Why one CEO took a $930K pay cut to give his employees a $70K minimum salary

Dan Price, founder and CEO of Gravity Payments, a small, privately owned payment processing solutions company based in Seattle, is docking approximately $930,000 from his own salary to increase every employee's salary to at least $70,000. Why? To make his employees happier.

According to the New York Times, Mr. Price made the announcement to his 120-person staff Monday that over the next three years, the salaries of all employees will be raised to a minimum of $70,000.

Mr. Price plans to pay for his employees' wage increases by reducing his own salary from nearly $1 million to $70,000 and using 75 to 80 percent of the company's expected $2.2 million profit for 2015. As a result, about 70 employees will see their paychecks rise, with 30 seeing them double. Currently, the average employee's annual salary at Gravity is $48,000, according to the report.

Mr. Price founded Gravity Payments in 2004 at the age of 19 after playing in a rock band at a local coffee shop. The owner was having difficulties with the company the shop used to process credit card payments. After looking into the problem for the manager, Mr. Price realized he could provide the same service more efficiently and at a lower cost with better customer service, according to the report. Today, the company is a success. Last year, Gravity Payments processed $6.5 billion in transactions for more than 12,000 companies, according to the report.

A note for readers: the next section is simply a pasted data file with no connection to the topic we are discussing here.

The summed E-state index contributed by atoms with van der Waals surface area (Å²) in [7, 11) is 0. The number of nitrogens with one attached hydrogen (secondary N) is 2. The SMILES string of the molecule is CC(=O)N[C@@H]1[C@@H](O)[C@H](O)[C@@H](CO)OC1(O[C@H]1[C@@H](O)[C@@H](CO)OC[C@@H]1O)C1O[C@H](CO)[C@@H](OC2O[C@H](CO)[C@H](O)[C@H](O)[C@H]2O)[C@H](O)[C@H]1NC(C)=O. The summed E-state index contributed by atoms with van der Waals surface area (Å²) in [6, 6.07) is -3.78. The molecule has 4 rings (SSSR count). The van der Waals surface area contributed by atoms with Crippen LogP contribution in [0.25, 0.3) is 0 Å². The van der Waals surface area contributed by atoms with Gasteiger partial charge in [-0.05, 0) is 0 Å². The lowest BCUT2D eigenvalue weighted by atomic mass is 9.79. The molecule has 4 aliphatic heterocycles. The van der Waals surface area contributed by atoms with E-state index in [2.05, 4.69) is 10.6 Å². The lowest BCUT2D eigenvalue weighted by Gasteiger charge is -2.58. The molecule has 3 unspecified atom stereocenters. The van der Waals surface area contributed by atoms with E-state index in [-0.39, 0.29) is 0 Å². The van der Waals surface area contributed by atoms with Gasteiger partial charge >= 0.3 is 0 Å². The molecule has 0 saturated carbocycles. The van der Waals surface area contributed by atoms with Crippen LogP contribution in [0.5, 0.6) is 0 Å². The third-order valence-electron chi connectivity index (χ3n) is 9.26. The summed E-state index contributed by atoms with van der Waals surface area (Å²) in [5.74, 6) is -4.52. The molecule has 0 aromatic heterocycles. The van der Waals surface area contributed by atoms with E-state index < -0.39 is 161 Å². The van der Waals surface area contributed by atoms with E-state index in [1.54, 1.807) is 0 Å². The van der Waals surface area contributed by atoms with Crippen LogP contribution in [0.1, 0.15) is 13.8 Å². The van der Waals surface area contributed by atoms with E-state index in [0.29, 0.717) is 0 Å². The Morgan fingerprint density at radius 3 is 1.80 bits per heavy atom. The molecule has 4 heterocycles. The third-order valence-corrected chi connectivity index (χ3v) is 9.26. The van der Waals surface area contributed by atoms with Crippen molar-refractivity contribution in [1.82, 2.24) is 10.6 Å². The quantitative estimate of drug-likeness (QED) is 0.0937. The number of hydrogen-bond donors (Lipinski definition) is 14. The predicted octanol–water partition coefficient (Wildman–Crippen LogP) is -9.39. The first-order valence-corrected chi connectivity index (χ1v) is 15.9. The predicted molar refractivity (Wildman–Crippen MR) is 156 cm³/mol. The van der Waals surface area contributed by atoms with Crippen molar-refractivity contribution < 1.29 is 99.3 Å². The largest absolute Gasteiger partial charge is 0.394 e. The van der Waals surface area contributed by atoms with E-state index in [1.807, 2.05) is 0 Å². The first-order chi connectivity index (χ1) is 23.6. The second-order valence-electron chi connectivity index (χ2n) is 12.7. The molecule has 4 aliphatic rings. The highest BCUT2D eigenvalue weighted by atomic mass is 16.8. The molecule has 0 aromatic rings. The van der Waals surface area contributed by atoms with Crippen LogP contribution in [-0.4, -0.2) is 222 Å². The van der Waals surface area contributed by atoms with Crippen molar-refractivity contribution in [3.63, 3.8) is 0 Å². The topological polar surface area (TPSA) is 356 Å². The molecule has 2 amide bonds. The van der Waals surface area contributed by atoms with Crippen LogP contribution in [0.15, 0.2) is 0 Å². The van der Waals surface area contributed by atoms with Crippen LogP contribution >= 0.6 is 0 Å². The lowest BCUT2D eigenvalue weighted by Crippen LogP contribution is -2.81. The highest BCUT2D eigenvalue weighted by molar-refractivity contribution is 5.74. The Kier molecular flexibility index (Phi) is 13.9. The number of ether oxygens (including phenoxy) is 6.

Troubled by the knowledge that the U.S. has one of the world's largest pay gaps — where CEOs earn up to 300 times the salary of the average employee — Mr. Price wanted to do something to make a difference.

"The market rate for me as a CEO compared to a regular person is ridiculous; it’s absurd," Mr. Price told the New York Times.

As a business leader, Mr. Price said he felt he was in a strong position to do something to address the issue of inequality.

His decision to raise his employees' salaries was spurred by an article he read on happiness that showed for people earning less than $70,000 per year, extra money significantly improves their happiness. The research on happiness came from Angus Deaton, PhD, and Daniel Kahneman, PhD, a Nobel Prize-winning psychologist, who found that people's emotional wellbeing rises with income to a certain threshold, which is about $75,000 per year. While a high income does not translate directly to happiness, a lack of money can certainly deprive people of it, Dr. Kahneman explains in the article.

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Twitter: @DanPriceSeattle & @GravityPymts

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